Jay McCarthy becomes first Australian to win Cadel Evans Great Ocean Road Race
Jay McCarthy wins the 2018 edition of the Cadel Evans Great Ocean Road Race from Elia Viviani and Daryl Impey.
Jay McCarthy became the first Australian to win the Cadel Evans Great Ocean Road Race, the Bora-Hansgrohe man beating Elia Viviani in a sprint in Geelong.
The race in homage to the 2011 Tour de France winner looked like it was probably going to be won by a climber in the closing stages, but the sprinters reemerged in the final kilometres to have the last say.
As a chaotic sprint unfolded in the finishing straight, McCarthy sprung through as the quickest, beating Viviani (Quick-Step Floors) on the line.
Mitchleton-Scott’s Daryl Impey, the recent Tour Down Under winner, finished third. The win for McCarthy, 25, continues his promising start to the season; he recorded three top-10 finishes at the Tour Down Under.
After the opening WorldTour race of the season at the Tour Down Under, the world’s best remained in Australia for the first one-day WorldTour race of the 2018 campaign, with arguably the strongest field in the race’s history lining up.
The fourth edition of the race, that no Australian had yet to win despite three successive second-placed finishes, started and finished in Geelong, taking in the local countryside first before completing four laps of a 16.8km circuit in Geelong, including the short but steep climb of Challambra Crescent.
How it unfolded
The race’s break formed as soon as the flag dropped without any resistance from the peloton. In it was Alex Porter and Sam Welsford, representing Australia, Lasse Norman Hansen (Aqua Blue Sport), Pavel Kocketkov (Katusha-Alpecin) and Robbert De Greef (Roompot-Nederlandse Loterij).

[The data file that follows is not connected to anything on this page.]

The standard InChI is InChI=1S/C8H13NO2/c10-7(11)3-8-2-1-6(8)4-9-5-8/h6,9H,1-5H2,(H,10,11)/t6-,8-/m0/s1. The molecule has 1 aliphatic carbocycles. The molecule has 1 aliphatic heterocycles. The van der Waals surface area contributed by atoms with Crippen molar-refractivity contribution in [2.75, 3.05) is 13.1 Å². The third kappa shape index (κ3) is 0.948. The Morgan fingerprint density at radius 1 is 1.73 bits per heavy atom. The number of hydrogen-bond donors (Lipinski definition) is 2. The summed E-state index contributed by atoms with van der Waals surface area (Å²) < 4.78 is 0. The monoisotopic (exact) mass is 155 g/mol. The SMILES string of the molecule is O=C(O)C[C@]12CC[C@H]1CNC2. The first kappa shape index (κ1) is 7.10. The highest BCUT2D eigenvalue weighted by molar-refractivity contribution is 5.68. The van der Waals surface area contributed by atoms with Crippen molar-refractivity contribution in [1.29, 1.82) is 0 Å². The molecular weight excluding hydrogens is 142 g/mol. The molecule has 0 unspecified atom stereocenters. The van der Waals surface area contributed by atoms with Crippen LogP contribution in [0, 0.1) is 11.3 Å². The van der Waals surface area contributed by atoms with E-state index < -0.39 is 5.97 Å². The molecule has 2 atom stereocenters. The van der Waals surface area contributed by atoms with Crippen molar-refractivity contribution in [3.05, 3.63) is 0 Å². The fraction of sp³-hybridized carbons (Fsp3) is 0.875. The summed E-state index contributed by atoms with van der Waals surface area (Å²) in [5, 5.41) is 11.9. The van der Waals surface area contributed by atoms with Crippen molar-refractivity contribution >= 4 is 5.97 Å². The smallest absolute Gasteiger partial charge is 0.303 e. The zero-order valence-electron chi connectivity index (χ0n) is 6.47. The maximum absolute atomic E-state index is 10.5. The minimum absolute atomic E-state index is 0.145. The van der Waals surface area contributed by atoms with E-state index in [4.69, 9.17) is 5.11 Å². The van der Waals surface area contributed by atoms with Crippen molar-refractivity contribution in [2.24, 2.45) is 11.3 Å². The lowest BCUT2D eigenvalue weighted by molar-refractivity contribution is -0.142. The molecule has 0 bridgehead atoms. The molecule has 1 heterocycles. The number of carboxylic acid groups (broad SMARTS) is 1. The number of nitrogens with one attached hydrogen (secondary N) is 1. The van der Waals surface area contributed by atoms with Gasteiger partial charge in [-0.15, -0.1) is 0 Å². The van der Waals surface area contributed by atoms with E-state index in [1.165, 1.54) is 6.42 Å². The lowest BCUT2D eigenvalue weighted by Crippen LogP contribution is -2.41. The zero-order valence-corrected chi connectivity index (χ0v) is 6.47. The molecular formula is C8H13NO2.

Under intense heat of 40 degrees, the time gap immediately began to stretch and the five-man break was quickly over six minutes ahead of the bunch.
As the race wound its way through Barwon Heads – the home town of Cadel Evans – and the exposed roads in nearby countryside, it was the first climb of Challambra when the peloton were really tested, the large group splintering temporarily.
With 50km to go, the bunch began to ramp up their speed and up the road, five became three, De Greef and Welsford dropping back. With little more than 30km remaining, Porter fell back too, leaving just Hansen and Kochetkov to lead up the climb of Challambra for the penultimate time.
Tim Roe (Australia) attacked with less than 20km to go, but he was stuck in no man’s land, with the two leaders obtaining a lead of 40 seconds, ensuring the race would be decided not by the escapees but on the final lap.
At 15km, the peloton were grouped all together. As teams took it in turns to lead up the climb, George Bennett (LottoNL-Jumbo) struck first on the steepest sections, with the bunch strung out.
A select group of nine formed together and the climbers sensed their opportunity again on the short Meville climb. Ag2a La Mondiale’s Pierre Latour attacked, as did Daniel Oss of Bora-Hansgrohe. Both, however, failed to keep away and the front group merged together.
Just a bit behind, the chasing peloton containing the sprinters were rapidly approaching with the flamme rouge just hundreds of metres away, and they eventually caught up just in time to force a bunch sprint, which McCarthy won ahead of Viviani and Impey.
McCarthy said after the finish that the result makes up for his ride in the Tour Down Under.
“I was a bit disappointed with my performance at the Tour Down Under, but I came with confidence to Geelong and wanted to achieve a good result,” said McCarthy.
“It was good that Daniel [Oss] was with me in the last kilometre. We had Chaves and Viviani on our heels and it motivated me to have a teammate there in the final. I’m really happy to end my racing in Australia in this way.”
The UCI WorldTour continues with the Abu Dhabi Tour on February 21-25.
Cadel Evans Great Ocean Road Race. Geelong to Geelong, 164km
1. Jay McCarthy (Aus) Bora-Hansgrohe, in 4-04-00
2. Elia Viviani (Ita) Quick-Step Floors
3. Daryl Impey (RSA) Mitchelton-Scott
4. Dries Devenyns (Bel) Quick Step Floors
5. Simon Gerrans (Aus) BMC Racing
6. Nikias Arndt (Ger) Team Sunweb
7. Steele von Hoff (Aus) Australia
8. Maurits Lammertink (Ned) Katusha-Alpecin
9. Enrico Battaglin (Ita) LottoNL-Jumbo
10. Lars Bak (Den) Lotto-Soudal, all same time